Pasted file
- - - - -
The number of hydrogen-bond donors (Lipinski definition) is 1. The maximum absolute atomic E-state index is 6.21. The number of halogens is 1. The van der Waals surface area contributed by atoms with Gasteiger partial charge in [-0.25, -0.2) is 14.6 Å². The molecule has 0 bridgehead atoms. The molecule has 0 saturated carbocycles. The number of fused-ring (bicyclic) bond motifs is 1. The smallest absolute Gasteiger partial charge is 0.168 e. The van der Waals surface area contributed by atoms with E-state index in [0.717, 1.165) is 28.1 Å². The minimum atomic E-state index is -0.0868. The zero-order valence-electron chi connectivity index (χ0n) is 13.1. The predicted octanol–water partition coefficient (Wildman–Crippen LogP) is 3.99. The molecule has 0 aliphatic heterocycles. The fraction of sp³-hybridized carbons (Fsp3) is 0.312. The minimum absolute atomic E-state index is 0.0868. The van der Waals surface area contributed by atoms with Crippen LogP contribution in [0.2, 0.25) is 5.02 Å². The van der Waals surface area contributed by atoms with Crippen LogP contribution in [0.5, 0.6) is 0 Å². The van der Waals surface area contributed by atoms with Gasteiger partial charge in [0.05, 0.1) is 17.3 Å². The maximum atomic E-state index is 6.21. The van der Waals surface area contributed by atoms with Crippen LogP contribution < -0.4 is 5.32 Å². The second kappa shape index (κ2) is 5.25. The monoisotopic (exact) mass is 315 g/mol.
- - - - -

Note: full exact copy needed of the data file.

The number of hydrogen-bond donors (Lipinski definition) is 1. The maximum absolute atomic E-state index is 6.21. The number of halogens is 1. The van der Waals surface area contributed by atoms with Gasteiger partial charge in [-0.25, -0.2) is 14.6 Å². The molecule has 0 bridgehead atoms. The molecule has 0 saturated carbocycles. The number of fused-ring (bicyclic) bond motifs is 1. The smallest absolute Gasteiger partial charge is 0.168 e. The van der Waals surface area contributed by atoms with E-state index in [0.717, 1.165) is 28.1 Å². The minimum atomic E-state index is -0.0868. The zero-order valence-electron chi connectivity index (χ0n) is 13.1. The predicted octanol–water partition coefficient (Wildman–Crippen LogP) is 3.99. The molecule has 0 aliphatic heterocycles. The fraction of sp³-hybridized carbons (Fsp3) is 0.312. The minimum absolute atomic E-state index is 0.0868. The van der Waals surface area contributed by atoms with Crippen LogP contribution in [0.2, 0.25) is 5.02 Å². The van der Waals surface area contributed by atoms with Crippen LogP contribution in [0.5, 0.6) is 0 Å². The van der Waals surface area contributed by atoms with Gasteiger partial charge in [0.05, 0.1) is 17.3 Å². The maximum atomic E-state index is 6.21. The van der Waals surface area contributed by atoms with Crippen LogP contribution < -0.4 is 5.32 Å². The second kappa shape index (κ2) is 5.25. The monoisotopic (exact) mass is 315 g/mol.